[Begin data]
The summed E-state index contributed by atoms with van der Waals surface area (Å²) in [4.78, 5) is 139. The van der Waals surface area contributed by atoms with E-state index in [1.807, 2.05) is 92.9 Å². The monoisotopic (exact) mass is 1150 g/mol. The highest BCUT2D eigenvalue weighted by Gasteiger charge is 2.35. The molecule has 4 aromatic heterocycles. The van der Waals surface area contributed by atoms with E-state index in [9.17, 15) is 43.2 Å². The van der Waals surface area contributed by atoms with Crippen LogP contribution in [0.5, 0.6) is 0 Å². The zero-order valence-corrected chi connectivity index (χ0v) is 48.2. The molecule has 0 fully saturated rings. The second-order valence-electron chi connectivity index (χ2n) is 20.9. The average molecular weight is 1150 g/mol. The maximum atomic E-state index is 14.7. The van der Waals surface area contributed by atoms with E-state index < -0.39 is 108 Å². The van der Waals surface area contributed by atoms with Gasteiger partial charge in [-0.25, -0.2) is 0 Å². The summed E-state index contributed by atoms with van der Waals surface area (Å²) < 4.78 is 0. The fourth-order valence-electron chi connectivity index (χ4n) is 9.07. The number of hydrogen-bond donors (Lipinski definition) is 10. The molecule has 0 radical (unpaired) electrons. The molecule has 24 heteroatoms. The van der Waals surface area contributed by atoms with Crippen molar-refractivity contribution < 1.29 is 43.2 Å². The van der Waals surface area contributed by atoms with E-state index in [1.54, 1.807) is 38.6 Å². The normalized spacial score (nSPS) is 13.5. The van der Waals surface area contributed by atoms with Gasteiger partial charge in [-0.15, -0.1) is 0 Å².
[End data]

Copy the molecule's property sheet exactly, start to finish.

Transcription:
The summed E-state index contributed by atoms with van der Waals surface area (Å²) in [4.78, 5) is 139. The van der Waals surface area contributed by atoms with E-state index in [1.807, 2.05) is 92.9 Å². The monoisotopic (exact) mass is 1150 g/mol. The highest BCUT2D eigenvalue weighted by Gasteiger charge is 2.35. The molecule has 4 aromatic heterocycles. The van der Waals surface area contributed by atoms with E-state index in [9.17, 15) is 43.2 Å². The van der Waals surface area contributed by atoms with Crippen LogP contribution in [0.5, 0.6) is 0 Å². The zero-order valence-corrected chi connectivity index (χ0v) is 48.2. The molecule has 0 fully saturated rings. The second-order valence-electron chi connectivity index (χ2n) is 20.9. The average molecular weight is 1150 g/mol. The maximum atomic E-state index is 14.7. The van der Waals surface area contributed by atoms with E-state index < -0.39 is 108 Å². The van der Waals surface area contributed by atoms with Gasteiger partial charge in [-0.25, -0.2) is 0 Å². The summed E-state index contributed by atoms with van der Waals surface area (Å²) < 4.78 is 0. The fourth-order valence-electron chi connectivity index (χ4n) is 9.07. The number of hydrogen-bond donors (Lipinski definition) is 10. The molecule has 0 radical (unpaired) electrons. The molecule has 24 heteroatoms. The van der Waals surface area contributed by atoms with Crippen molar-refractivity contribution < 1.29 is 43.2 Å². The van der Waals surface area contributed by atoms with E-state index in [1.54, 1.807) is 38.6 Å². The normalized spacial score (nSPS) is 13.5. The van der Waals surface area contributed by atoms with Gasteiger partial charge in [-0.15, -0.1) is 0 Å².